Treatment providers working in the field of addiction know that accountability is an essential piece of the foundation of long-term, ongoing sobriety. There are even all kinds of slogans in the 12-step programs that speak to it, such as "You are as sick as your secrets."
Individuals struggling with compulsive sexual behaviors, as with any addictive behaviors, often have a great deal of difficulty with accountability. There is a lack of awareness about sex addiction amongst treatment providers (who therefore don’t ask) and they often don’t share their problem with friends and family unless they absolutely have to. Often people with sex addiction drop out of effective therapy too soon to avoid accountability on an ongoing basis and there is a tremendous lack of a vibrant recovery community to help keep them accountable. There is also the added problem of shame and fear that if the person struggling with compulsive sexual behavior is honest with their spouse, family members, and friends then they will be judged, criticized and forever be seen as a terrible person and/or lose the relationship. And no one can guarantee this kind of reaction won’t happen.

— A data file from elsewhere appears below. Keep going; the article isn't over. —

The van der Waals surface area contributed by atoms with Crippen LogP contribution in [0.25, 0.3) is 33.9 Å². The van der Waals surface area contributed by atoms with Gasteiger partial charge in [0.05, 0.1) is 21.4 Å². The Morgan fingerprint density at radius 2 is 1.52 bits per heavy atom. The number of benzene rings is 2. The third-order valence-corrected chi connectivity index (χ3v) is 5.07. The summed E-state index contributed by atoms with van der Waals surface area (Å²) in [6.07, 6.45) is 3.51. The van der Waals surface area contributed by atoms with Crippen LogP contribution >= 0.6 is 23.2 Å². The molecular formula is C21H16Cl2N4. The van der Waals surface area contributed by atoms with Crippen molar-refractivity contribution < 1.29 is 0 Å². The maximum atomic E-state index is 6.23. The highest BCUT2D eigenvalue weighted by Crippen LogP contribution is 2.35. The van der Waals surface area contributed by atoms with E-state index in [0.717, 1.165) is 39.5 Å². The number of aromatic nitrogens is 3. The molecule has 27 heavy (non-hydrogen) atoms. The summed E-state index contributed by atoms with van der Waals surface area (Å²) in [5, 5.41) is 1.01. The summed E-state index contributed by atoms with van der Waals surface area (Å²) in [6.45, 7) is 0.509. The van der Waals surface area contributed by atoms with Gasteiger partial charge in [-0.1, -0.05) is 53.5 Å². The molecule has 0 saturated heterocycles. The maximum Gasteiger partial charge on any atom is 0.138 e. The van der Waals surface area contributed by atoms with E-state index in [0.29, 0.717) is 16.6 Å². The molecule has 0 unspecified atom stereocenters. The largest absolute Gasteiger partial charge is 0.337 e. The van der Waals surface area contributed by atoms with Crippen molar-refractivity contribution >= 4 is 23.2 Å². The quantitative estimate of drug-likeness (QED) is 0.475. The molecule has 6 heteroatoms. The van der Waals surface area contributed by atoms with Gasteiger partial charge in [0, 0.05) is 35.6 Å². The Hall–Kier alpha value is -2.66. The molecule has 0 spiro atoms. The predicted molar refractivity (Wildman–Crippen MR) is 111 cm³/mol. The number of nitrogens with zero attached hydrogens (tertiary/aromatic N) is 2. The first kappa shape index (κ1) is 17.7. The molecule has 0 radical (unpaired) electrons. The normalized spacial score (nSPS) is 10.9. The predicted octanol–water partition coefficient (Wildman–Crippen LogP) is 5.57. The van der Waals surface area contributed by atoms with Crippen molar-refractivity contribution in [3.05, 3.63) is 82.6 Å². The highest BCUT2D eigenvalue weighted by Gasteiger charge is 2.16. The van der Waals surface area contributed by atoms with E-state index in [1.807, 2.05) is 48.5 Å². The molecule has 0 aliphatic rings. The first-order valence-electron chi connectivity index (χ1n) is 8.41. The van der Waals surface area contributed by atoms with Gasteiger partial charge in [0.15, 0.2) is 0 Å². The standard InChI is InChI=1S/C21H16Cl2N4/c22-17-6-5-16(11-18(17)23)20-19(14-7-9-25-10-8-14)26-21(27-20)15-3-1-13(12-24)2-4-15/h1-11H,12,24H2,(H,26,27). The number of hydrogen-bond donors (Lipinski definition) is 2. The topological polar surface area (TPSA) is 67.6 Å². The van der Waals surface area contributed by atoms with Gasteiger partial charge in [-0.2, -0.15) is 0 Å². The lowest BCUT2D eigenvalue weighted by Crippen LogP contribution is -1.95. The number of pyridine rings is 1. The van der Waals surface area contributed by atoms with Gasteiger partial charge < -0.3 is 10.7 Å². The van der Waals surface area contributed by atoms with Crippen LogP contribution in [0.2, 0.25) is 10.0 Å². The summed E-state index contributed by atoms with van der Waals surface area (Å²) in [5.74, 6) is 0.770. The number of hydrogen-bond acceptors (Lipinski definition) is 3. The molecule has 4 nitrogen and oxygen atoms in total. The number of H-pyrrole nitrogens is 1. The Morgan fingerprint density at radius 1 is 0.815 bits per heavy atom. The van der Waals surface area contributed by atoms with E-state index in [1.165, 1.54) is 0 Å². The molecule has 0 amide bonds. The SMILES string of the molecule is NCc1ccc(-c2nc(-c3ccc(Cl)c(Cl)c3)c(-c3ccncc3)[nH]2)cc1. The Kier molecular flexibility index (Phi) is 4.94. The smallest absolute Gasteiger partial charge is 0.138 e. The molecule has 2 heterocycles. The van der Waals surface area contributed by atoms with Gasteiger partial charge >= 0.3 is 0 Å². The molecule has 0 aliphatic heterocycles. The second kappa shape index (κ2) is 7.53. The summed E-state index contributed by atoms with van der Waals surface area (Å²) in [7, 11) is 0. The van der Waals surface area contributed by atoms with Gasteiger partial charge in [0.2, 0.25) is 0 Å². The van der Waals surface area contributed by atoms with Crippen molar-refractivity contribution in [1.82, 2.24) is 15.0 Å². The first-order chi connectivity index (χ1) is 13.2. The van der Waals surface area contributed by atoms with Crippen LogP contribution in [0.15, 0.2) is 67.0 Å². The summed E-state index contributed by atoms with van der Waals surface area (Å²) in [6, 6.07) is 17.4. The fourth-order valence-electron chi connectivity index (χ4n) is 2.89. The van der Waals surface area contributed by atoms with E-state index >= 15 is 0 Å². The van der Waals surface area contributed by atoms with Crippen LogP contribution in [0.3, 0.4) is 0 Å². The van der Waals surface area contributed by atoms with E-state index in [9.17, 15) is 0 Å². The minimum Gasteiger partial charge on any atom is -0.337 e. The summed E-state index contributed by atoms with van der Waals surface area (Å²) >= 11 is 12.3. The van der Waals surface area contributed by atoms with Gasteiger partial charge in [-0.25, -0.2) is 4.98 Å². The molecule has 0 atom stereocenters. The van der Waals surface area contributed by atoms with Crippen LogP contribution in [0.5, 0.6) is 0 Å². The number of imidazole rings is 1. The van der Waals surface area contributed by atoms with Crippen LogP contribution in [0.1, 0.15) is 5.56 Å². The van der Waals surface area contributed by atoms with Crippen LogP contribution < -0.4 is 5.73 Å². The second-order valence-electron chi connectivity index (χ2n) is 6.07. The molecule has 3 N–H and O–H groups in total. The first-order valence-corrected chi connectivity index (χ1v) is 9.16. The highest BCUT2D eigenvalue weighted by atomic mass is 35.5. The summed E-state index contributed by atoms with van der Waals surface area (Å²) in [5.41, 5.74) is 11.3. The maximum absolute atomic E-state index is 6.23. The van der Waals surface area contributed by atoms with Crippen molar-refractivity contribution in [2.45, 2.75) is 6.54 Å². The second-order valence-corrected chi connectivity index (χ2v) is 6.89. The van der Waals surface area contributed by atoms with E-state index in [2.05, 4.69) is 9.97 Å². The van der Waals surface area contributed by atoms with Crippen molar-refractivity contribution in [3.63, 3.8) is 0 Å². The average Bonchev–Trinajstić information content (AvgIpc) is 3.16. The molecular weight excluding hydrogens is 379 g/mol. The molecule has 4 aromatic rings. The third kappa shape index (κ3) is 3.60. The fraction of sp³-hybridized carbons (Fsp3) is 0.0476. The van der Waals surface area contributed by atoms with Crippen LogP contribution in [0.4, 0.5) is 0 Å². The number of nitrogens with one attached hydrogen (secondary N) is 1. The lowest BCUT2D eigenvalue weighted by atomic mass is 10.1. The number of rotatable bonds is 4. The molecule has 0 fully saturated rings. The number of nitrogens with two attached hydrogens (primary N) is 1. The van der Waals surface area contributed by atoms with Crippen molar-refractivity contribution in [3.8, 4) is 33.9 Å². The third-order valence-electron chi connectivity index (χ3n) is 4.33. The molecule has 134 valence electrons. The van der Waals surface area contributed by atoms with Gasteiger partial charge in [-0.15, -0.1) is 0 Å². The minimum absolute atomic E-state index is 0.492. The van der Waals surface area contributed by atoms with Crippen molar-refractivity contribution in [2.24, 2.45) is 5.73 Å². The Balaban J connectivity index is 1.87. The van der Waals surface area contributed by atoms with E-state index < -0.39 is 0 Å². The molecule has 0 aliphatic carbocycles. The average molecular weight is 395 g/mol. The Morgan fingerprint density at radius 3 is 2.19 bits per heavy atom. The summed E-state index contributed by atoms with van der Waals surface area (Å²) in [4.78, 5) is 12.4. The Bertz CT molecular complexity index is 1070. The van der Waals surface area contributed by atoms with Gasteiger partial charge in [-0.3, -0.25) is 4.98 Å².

What we at Pathways Institute tell our patients – and what is later echoed by the more experienced group members – is that they need to find one or two trusted people in their lives that they can call at any time and talk about their behaviors, urges, relapses and successes with regards to their sexual behavior.
It is crucial to find and work with people you trust to create an accountability network. Addicts have been known to hide-out at 12-step meetings for months or years and continue to relapse from time to time because they haven't developed a trusted accountability network which, when the urge to act-out arises, they can call upon to ride out the urge and then do the next right thing for their recovery. This is as true for those struggling with sex addiction as with any other addiction, and it’s why we encourage people to stay in our ongoing groups. If you currently don't have someone you can trust to share the truth about your addiction with, we urge you to work with your therapist to create this kind of support in your life.
Elizabeth Corsale, MA, MFT